Let's hope the injury to Witten is minor and he does not lose any more time. This has been an injury-riddled season for him from the start; he could be a key component to unraveling the mystery of what to do about the bullpen if he can remain healthy. It's probably time to give Michael Morrison a midweek start to help him sort through his recent rough outings as the closer. I thought the Titans pitching was at its best during the road trip when Noe Ramirez was a weekend reliever and a midweek starter. He is a weapon no matter how he is used - I'd rather see him in at the end of the game than any of the other righties at the moment and Nick seems ready to handle the portside part of a closer tandem.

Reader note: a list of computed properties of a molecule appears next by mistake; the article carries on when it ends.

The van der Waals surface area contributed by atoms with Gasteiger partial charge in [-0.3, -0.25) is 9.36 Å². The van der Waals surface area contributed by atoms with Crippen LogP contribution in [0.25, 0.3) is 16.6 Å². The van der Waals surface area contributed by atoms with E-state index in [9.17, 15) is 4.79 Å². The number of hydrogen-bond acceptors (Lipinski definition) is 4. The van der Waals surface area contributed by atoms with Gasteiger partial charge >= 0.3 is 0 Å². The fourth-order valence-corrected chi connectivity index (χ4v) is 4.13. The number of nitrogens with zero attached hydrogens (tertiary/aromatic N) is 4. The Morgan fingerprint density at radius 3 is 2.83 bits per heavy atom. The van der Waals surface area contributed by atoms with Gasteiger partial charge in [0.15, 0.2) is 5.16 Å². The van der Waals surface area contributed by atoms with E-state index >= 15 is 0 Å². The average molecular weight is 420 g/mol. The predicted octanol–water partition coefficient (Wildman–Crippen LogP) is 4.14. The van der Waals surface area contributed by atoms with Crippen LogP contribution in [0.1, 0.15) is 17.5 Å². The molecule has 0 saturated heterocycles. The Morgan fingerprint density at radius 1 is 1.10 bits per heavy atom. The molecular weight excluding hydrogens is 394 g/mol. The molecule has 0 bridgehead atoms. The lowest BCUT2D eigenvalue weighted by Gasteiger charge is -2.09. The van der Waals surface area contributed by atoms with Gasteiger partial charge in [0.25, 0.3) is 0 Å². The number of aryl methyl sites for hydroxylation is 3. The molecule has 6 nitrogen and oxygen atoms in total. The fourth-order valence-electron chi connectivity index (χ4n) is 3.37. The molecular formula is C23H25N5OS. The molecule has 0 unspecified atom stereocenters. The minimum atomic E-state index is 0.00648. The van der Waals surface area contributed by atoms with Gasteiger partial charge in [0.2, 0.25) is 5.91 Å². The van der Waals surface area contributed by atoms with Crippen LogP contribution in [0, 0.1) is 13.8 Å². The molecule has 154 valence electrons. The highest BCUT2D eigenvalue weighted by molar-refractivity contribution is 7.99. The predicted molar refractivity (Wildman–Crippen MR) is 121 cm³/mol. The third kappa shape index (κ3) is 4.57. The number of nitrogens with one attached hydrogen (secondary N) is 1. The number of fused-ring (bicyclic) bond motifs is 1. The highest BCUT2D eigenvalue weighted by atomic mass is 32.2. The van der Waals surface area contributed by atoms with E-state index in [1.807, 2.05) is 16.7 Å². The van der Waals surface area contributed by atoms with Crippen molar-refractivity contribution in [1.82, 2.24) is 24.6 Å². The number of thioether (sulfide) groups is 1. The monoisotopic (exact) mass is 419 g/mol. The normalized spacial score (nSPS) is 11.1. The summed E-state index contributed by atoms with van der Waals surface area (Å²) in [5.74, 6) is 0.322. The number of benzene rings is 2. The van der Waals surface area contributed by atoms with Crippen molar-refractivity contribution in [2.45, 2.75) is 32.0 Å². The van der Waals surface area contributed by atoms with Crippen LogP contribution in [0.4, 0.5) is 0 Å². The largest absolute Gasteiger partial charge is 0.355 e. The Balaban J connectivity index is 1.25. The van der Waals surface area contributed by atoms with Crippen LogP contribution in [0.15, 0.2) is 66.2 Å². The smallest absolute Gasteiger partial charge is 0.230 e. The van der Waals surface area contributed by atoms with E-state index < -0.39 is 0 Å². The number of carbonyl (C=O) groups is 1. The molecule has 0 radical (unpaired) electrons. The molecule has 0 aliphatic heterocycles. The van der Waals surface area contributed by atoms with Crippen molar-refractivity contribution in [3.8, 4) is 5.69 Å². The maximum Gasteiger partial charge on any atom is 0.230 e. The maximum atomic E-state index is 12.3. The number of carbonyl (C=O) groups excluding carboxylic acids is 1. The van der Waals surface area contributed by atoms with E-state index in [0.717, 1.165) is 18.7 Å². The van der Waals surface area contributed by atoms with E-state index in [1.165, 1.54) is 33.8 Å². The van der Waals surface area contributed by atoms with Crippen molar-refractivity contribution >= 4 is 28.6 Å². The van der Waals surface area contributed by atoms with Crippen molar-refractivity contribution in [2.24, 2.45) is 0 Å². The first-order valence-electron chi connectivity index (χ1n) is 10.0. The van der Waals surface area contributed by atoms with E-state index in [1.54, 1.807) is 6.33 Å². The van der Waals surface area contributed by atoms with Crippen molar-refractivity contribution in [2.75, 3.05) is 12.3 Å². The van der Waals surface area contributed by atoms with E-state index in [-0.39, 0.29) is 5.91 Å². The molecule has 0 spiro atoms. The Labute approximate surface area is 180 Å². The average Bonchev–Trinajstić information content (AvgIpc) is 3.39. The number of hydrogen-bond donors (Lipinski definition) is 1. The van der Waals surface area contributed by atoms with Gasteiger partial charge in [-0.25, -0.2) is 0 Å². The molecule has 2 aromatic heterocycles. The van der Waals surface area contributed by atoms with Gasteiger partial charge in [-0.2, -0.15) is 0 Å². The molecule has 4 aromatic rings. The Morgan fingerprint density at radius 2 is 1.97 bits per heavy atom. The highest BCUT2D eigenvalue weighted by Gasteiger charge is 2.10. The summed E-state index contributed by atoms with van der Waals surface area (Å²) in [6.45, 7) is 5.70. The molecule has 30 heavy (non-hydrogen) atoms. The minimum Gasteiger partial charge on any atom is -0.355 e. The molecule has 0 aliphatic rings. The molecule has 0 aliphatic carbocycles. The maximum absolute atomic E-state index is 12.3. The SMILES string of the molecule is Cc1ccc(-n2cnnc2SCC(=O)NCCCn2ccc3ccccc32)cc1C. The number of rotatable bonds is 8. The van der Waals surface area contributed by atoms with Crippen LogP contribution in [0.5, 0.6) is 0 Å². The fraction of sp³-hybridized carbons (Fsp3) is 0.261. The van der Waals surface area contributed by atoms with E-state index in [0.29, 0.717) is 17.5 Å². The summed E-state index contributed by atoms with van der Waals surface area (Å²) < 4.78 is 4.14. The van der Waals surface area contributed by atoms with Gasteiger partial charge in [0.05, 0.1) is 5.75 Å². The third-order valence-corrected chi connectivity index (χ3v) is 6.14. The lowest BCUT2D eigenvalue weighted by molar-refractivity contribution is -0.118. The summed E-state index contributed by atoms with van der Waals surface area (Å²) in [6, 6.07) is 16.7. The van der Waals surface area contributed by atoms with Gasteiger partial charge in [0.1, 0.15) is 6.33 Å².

There is an old baseball axiom that you're never as good as you look when you're winning and you're never as bad as you look when you're losing. That surely seems applicable to this year's Titans. I'm sure the team and the coaches are just as frustrated as idiots like me sitting up in the bleachers. But the talent on this team is the same as it was when they were the talk of the nation and being fitted for bronze statues during Mustache March. It's easy to support a team when they are winning games and reminding people of the 1995 juggernaut. Now is the time to really dig in and help them through this funk. Let's start with a good showing Tuesday night against San Diego and Wednesday afternoon against Pepperdine before heading up to Sacramento to play UC Davis.